Several years ago I had a discussion with one of my instructors.  He was a great martial artist and a really good fighter.  Overall he was an average teacher but had tons of information to share.  It was very interesting.  However, during the course of our discussion I decided that he was wrong about some particular point.  I respectfully removed myself from the conversation and went on about my business.  I studied with him for a while longer.  Probably about another six months or so and then I had a falling out with the schools office manager.  I still have the utmost respect for this instructor as a fighter.  The interesting this was that when I realized he was wrong it was very liberating.  I began to inspect the other areas of my life where I had taken what others have said at face value and realized that some of these assumptions were wrong too.

I was then reminded that people are human.  As such they are all fallible and could very well be wrong.  That is not an excuse not to stop listening to people but it is a very good reason to investigate what they say.  Or at least run it through the ol' BS filter to see if it holds water.  I have sense caught many things as false that I would have simply believed and every once in a while I still miss the occasional issue.

I love how Mr. Rory Miller put it.  Paraphrased from the book "Meditations on Violence" (you should read this book).  You have permission to succeed, to survive, to fight back."  And from me, you have permission to not believe until you find a way to prove any claims truth.

Give all this, it is our job in the martial arts to seek what the masters sought.  To test, inspect, and consider everything we are taught.  To make sure that every path we choose is one that will help us progress to the best, most perfect self that we can attain.  It should be our goal to one day have people say I want to be like him.  We will then turn to them and in a firm but caring way say, "No! Seek your best self, the martial arts only have need of one of me."

Curriculum development - when to begin...

I have been in the process of developing my rank requirements for Karate in my martial arts school.  I have the benefit and curse of not belonging to a ranking organization that demands particular criteria.  Although some days I think it would be nice to have that and others I remember what it was like.  The material I have been studying on education and other martial philosophies would dictate that the key is deciding where I want the curriculum to take each student.  What are my objectives for the sum of all lessons. 

Once I have this model or sum of all material in mind I can start to work backwards.  Making sure to balance each level with a good progression.  The problem I keep having is that I continue to do research and with each new book I find more paradigm shifting material.  This requires that I go back and re-evaluate the entire curriculum. 

"The journey of a thousand miles begins with a single step." - Confucius

Well I have taken many single steps and I think it is time to just begin walking.  Even if I go the wrong direction at least I am making some progress.  I think the fear of failure has me stopping and going a lot.  So does that mean I should stop or go?  Well I have another quote.

"I am not discouraged, because every wrong attempt discarded is another step forward." - Thomas Edison

This to me means that I have a better chance of success by failing then by standing still.  Cause at least failing is a way of eliminating practices that do not work.  Now I think the next step on that path is to start tracking the things that work and the things that don't.  What better place to leave those findings but here on this blog.  Hopefully others will benefit from my experience.  And perhaps even reduce their number of needed failures.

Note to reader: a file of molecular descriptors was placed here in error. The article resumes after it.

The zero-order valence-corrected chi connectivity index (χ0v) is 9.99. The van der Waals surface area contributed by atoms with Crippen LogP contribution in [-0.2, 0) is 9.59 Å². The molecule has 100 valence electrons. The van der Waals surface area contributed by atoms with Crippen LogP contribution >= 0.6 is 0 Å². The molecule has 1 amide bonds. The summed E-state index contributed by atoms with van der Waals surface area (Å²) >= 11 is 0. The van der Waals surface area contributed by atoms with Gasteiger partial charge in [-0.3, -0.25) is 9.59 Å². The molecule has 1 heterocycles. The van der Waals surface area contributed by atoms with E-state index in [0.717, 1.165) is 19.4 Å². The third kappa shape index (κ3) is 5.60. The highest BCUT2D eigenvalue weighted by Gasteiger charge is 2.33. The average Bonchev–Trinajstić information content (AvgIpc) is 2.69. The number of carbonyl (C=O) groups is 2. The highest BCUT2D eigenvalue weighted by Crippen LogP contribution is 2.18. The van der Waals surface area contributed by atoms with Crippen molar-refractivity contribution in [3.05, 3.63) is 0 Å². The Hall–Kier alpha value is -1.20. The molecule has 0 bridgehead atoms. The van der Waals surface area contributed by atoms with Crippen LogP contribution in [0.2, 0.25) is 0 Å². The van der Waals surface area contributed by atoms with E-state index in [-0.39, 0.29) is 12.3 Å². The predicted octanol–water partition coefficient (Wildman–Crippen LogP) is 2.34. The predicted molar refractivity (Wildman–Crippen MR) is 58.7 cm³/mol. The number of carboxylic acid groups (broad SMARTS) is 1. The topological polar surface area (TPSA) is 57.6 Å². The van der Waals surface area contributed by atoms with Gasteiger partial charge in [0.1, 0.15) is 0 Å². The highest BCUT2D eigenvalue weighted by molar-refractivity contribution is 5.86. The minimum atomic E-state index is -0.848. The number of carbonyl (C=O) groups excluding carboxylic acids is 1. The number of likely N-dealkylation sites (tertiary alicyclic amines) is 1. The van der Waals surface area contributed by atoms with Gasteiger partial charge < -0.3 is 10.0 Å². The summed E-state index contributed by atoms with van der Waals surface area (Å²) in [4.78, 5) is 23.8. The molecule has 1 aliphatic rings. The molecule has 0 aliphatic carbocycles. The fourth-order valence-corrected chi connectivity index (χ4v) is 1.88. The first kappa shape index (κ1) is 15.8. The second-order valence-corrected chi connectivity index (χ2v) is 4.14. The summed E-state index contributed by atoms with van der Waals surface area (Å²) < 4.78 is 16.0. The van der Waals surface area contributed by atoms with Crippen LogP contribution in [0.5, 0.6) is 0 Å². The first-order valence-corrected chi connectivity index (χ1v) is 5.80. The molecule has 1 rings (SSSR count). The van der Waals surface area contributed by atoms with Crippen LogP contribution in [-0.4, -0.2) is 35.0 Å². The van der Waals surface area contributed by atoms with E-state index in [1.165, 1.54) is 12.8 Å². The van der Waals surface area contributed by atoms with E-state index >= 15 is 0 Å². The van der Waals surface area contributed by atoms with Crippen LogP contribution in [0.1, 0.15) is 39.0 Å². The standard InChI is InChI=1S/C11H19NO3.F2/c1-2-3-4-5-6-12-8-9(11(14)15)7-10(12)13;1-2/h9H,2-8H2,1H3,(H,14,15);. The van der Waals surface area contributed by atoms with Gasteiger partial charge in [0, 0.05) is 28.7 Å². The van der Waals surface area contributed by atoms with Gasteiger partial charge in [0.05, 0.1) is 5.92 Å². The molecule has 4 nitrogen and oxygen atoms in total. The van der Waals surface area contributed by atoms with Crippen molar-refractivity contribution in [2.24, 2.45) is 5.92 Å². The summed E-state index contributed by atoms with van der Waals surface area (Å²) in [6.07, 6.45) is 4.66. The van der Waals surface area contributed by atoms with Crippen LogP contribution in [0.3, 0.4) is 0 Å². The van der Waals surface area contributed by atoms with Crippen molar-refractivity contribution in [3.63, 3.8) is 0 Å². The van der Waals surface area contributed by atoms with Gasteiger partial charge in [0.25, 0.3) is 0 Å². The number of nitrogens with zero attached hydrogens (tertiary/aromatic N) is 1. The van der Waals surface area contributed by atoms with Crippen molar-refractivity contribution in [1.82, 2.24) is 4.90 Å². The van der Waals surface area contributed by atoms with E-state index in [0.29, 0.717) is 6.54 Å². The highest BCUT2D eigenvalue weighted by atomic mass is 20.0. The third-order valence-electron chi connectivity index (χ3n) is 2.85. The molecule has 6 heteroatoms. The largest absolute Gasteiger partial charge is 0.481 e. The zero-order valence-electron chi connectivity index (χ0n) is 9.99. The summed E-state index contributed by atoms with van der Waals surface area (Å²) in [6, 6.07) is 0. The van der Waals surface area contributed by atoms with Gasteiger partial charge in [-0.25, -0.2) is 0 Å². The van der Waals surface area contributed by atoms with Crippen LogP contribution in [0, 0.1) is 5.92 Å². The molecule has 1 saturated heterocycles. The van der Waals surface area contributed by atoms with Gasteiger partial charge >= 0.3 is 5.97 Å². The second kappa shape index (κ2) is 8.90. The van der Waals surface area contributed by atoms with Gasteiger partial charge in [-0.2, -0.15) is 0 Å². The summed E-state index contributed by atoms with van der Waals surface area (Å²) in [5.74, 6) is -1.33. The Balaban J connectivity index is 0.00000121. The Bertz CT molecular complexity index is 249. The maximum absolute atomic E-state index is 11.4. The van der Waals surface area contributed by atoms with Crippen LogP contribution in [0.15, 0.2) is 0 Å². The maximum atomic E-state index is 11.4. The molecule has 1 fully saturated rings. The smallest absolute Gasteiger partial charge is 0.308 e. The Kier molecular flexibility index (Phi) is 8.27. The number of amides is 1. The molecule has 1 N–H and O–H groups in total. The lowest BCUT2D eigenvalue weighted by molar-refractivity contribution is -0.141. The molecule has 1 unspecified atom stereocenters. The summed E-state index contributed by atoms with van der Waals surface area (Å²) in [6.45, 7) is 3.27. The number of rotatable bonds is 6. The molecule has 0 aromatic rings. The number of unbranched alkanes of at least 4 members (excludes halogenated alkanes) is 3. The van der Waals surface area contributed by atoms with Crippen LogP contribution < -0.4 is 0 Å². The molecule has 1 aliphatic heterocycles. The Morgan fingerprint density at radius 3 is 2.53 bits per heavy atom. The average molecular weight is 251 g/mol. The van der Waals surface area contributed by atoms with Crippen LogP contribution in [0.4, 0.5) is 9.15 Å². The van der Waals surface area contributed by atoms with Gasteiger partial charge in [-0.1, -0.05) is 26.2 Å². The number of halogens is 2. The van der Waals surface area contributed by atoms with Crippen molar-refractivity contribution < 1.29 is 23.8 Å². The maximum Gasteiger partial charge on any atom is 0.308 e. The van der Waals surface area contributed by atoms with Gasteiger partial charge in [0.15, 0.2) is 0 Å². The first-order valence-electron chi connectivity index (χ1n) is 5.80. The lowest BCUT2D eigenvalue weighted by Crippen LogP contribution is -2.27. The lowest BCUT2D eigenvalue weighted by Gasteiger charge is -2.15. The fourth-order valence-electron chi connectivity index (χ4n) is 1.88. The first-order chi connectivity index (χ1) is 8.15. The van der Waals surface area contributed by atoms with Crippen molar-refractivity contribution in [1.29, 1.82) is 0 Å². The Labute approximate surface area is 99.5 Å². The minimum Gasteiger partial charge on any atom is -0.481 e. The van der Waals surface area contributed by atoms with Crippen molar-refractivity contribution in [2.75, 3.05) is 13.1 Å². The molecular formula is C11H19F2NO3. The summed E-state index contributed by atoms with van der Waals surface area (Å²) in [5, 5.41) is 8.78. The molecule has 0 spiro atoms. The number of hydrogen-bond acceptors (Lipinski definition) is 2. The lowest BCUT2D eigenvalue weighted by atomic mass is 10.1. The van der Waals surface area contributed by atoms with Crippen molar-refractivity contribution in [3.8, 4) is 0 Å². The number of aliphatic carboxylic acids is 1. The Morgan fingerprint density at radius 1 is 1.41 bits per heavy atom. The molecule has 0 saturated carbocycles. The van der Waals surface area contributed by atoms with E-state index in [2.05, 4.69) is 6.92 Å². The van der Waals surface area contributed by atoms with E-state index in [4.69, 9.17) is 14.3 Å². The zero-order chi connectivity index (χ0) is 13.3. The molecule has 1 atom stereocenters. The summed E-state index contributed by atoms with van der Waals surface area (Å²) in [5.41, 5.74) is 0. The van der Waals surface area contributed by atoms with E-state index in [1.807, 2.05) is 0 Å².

Thursday, November 5, 2009


A good friend of mine made this graphic and I think it is very funny.  Although it does have a very good point that I want to point out briefly.  Gravity is usually a good thing, however, at the end of a throw where you are the inverted one (called Uke in Judo and other styles) and the ground is rapidly approaching, it is a harsh master.  I paraphrase one of my instructors by saying, "Your environment is a far more dangerous weapon than fists and feet."

Food for thought.


Wednesday, November 4, 2009

Controlling your emotions

There have been times in my life where I was able to control my emotions pretty well.  Bottle them up, ignore them, shut them off, I am not sure which analogy is going to be best.  As a martial artist it is implied and in some school outright expected that you control your emotions.  No anger, fear, happiness, etc...

So is emotional control possible or is it more of an illusion?

Importance of loss?

Loss is defined as: detriment, disadvantage, or deprivation from failure to keep, have, or get. We feel loss when we lose an object. We also feel loss when we lose a person. However, I think the feeling of loss is much more acute when we lose people as with things.

I have seen people lose houses and every possession they own in the world. I could see the loss in their faces. They were certainly not happy, perhaps even devastated. However, the look of loss was worse when people are lost. I remember when my father passed away and the feeling of loss was very strong. Much more than any single item I have ever misplaced or had stolen.

So what does that mean to us. If the sense of loss is greater between people then relationships must therefore be much more important to us in the long term. Remember as we approach the holiday season how much higher a priority our relationships must be over the things we might buy each other.

Tuesday, November 3, 2009

Where to start...

This blog is going to be a journal for me to get the things in my head out. For example, I was listening to a song this morning called, "Running just to catch myself" by Mark Shultz.

Apparently Mr. Shultz has lived this life or is an incredible researcher. His depiction of my life in his song was so close it was scary. I am a martial artist trapped in corporate America. For some reason I told myself that I wanted a career in I.T. and not a career making a little money as a martial arts instructor. Which leads me to one of my favorite quotes.

"Find something you love to do and you'll never work a day in your life." - Mark Twain

That said, I love the martial arts. A LOT. I have read every book I can get my hands on and am still finding and reading more daily. So why did I choose the corporate work rather than the martial arts. I am still not sure. Perhaps some day I will know but for now I will save that for another article later.

Anyway, this is a stream of consciousness writing and I hope in the future I will be able to get some more organized thoughts out of my head. Again this is just a way for me to get some thoughts out of my head. Eventually this will also be done in a way that will allow me to look back on my writings and reflect on what I have experienced.